6 Page 6 of 7 NAME Powerful Proteins: Fill in the blank spaces with the appropriate terms to complete the sentences. Solve the hidden message by entering the boxed letters in the spaces at the bottom of the page. 1. are short chains of amino acids. 2. of amino acids make up protein molecules. 3. are the building blocks of proteins. 4. can influence enzyme action, metabolism, and physiology. 5. is a proteolytic enzyme that is used to make cheese. 6. is a milk protein. 7. involves the hydrolysis of proteins to amino acids. 8. is a protein enzyme that breaks down starch in the mouth. 9. is the transformation of a liquid into a soft semi-solid or solid mass. 10. proteins are used for their foaming properties in desserts, cakes, and whipped toppings. HIDDEN MESSAGE: Elementary school children frequently use this casein-based adhesive that was introduced by Borden over 50 years ago. Hint: There is a picture of Elsie the cow on the container.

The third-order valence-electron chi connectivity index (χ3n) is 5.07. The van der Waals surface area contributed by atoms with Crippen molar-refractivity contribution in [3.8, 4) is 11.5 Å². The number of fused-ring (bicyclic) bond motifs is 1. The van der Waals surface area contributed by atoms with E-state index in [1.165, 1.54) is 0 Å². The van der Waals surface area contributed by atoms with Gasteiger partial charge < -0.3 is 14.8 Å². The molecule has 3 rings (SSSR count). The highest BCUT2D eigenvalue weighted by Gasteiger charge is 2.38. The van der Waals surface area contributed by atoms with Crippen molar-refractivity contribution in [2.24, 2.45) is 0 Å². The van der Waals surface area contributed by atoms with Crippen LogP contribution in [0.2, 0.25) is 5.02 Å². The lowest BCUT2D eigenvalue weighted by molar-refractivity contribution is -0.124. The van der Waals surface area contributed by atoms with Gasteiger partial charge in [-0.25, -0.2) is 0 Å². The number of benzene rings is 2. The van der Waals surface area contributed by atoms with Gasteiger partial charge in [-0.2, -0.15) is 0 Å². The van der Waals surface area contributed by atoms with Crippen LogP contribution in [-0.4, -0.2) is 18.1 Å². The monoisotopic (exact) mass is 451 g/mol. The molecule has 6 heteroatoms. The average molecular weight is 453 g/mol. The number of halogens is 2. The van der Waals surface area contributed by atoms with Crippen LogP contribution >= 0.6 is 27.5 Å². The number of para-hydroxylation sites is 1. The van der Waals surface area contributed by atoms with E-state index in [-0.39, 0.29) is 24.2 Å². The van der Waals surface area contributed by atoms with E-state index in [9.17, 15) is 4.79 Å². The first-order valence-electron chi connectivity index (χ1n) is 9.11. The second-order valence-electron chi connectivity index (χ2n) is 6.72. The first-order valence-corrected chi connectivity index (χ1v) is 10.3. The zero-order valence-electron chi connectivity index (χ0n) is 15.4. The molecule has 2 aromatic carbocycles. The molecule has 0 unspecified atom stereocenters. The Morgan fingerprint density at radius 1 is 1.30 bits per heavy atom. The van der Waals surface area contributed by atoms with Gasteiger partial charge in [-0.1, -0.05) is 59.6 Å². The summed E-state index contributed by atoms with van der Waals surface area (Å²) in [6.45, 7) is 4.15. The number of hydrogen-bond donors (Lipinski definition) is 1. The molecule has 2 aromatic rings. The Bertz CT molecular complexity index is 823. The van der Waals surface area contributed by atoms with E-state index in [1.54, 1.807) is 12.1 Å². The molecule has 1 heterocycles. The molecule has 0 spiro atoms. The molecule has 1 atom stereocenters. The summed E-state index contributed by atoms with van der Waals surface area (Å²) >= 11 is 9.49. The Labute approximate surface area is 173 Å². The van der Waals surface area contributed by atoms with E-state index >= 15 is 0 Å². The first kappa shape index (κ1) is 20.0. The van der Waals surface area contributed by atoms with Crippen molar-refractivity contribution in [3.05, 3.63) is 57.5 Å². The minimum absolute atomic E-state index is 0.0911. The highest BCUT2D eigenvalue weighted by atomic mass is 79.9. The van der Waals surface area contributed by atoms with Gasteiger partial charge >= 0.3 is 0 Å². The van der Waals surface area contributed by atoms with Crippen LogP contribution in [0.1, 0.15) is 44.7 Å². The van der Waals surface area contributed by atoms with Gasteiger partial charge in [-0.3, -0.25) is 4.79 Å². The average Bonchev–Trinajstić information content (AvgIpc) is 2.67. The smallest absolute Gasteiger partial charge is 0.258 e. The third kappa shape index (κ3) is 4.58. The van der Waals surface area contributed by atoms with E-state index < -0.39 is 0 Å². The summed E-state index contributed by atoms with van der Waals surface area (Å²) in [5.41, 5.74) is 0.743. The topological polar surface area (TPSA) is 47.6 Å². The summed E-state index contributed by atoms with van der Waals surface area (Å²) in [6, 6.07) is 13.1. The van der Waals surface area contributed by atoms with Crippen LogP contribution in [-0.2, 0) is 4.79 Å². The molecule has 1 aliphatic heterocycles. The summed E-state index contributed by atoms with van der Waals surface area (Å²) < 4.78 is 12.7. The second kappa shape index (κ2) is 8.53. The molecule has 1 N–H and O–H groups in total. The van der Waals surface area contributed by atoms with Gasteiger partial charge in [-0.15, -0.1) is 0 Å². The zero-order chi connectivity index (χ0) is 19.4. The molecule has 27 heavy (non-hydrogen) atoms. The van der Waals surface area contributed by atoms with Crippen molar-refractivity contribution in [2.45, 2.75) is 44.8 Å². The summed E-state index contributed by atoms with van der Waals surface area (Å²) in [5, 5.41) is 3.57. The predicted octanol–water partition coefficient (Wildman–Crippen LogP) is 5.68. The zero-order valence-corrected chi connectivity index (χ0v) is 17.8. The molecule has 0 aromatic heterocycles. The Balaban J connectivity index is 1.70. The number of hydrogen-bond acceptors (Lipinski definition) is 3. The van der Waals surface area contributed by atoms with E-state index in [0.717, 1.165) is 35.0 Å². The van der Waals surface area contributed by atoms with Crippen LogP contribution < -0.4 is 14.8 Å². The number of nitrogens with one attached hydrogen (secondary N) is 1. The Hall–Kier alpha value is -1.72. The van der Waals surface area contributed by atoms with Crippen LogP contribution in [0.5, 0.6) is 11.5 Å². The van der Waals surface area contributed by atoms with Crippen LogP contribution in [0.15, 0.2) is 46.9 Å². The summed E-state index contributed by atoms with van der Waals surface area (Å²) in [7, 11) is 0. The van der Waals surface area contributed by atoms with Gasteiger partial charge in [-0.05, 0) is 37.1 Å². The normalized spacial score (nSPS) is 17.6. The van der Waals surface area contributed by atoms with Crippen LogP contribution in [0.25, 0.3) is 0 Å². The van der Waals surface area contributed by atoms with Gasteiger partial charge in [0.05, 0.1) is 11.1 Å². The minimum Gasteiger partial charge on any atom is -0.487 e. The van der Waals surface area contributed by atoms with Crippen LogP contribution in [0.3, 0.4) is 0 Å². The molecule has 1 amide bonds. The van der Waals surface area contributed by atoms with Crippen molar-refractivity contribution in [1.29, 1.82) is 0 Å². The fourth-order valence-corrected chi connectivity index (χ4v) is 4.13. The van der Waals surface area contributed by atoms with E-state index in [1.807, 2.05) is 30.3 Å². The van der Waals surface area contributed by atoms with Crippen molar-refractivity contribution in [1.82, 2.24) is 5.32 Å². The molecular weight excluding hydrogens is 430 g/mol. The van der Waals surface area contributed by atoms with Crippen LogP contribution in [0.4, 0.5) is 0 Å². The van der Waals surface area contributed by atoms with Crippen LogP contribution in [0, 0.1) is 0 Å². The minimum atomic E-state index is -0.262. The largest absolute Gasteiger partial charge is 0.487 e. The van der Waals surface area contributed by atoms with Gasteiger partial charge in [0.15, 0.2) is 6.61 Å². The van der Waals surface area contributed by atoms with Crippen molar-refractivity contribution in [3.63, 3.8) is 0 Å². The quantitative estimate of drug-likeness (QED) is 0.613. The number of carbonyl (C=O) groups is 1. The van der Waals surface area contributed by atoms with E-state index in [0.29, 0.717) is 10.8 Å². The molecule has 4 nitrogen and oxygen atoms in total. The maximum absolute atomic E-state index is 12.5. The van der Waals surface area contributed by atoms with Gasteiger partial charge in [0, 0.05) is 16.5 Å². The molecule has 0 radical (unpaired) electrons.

7 Page 7 of 7 Secret Code for Food Chemistry Name: All these sentences have one word written in a secret code. Decode these words. 1. Starch is a of glucose. ktnuydb 2. Amino acids are bound together by bonds to form proteins. kdkrjgd 3. A protein has been changed from its natural state by heat, chemicals, or enzymes. gdihrlbdg 4. The chemical breakdown of the food we eat, or, begins in the mouth. gjadxrjti 5. Amino acids are the basic building blocks of. kbtrdjix 6. The primary source of energy for all mammals is, a simple sugar. anumtxd 7. Food are divided into two groups: fats, which come from animals and oils, which come from plants. njkjgx 8. Fats are in water, which means they will not dissolve in water. jixtnlond 9. Starch and sugar are two examples of, compounds of carbon and water. mhbotqugbhrdx 10. The process by which fruits and vegetables turn brown is called browning. dipuyhrjm